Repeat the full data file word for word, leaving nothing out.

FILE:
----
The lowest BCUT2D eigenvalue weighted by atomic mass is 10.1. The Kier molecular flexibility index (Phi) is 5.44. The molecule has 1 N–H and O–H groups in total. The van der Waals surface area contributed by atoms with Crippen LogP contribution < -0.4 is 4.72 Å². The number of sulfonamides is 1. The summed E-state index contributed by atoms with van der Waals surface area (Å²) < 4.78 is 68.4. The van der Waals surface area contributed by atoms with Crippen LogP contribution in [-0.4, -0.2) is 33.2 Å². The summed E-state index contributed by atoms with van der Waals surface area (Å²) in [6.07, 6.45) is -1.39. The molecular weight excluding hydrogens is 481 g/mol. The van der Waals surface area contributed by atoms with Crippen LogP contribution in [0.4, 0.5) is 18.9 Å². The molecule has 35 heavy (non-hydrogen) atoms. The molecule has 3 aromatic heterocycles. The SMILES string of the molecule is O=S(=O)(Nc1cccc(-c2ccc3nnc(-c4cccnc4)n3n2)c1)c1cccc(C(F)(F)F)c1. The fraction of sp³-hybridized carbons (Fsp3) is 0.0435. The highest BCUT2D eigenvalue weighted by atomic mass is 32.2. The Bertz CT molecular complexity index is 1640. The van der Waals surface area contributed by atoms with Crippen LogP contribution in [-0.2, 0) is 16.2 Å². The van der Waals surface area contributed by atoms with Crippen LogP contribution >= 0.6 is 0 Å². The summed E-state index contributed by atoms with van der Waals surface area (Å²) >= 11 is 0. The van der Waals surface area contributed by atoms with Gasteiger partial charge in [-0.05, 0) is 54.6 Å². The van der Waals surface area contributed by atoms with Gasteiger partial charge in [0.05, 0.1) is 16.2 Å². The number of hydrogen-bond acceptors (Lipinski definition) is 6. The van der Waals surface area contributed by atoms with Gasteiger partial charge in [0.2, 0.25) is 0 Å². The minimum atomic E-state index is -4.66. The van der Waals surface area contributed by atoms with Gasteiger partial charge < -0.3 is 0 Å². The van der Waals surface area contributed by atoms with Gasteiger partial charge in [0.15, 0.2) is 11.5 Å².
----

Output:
The lowest BCUT2D eigenvalue weighted by atomic mass is 10.1. The Kier molecular flexibility index (Phi) is 5.44. The molecule has 1 N–H and O–H groups in total. The van der Waals surface area contributed by atoms with Crippen LogP contribution < -0.4 is 4.72 Å². The number of sulfonamides is 1. The summed E-state index contributed by atoms with van der Waals surface area (Å²) < 4.78 is 68.4. The van der Waals surface area contributed by atoms with Crippen LogP contribution in [-0.4, -0.2) is 33.2 Å². The summed E-state index contributed by atoms with van der Waals surface area (Å²) in [6.07, 6.45) is -1.39. The molecular weight excluding hydrogens is 481 g/mol. The van der Waals surface area contributed by atoms with Crippen LogP contribution in [0.4, 0.5) is 18.9 Å². The molecule has 35 heavy (non-hydrogen) atoms. The molecule has 3 aromatic heterocycles. The SMILES string of the molecule is O=S(=O)(Nc1cccc(-c2ccc3nnc(-c4cccnc4)n3n2)c1)c1cccc(C(F)(F)F)c1. The fraction of sp³-hybridized carbons (Fsp3) is 0.0435. The highest BCUT2D eigenvalue weighted by atomic mass is 32.2. The Bertz CT molecular complexity index is 1640. The van der Waals surface area contributed by atoms with Crippen LogP contribution in [-0.2, 0) is 16.2 Å². The van der Waals surface area contributed by atoms with Crippen LogP contribution >= 0.6 is 0 Å². The summed E-state index contributed by atoms with van der Waals surface area (Å²) >= 11 is 0. The van der Waals surface area contributed by atoms with Gasteiger partial charge in [-0.05, 0) is 54.6 Å². The van der Waals surface area contributed by atoms with Gasteiger partial charge in [0.05, 0.1) is 16.2 Å². The number of hydrogen-bond acceptors (Lipinski definition) is 6. The van der Waals surface area contributed by atoms with Gasteiger partial charge in [0.2, 0.25) is 0 Å². The minimum atomic E-state index is -4.66. The van der Waals surface area contributed by atoms with Gasteiger partial charge < -0.3 is 0 Å². The van der Waals surface area contributed by atoms with Gasteiger partial charge in [0.15, 0.2) is 11.5 Å².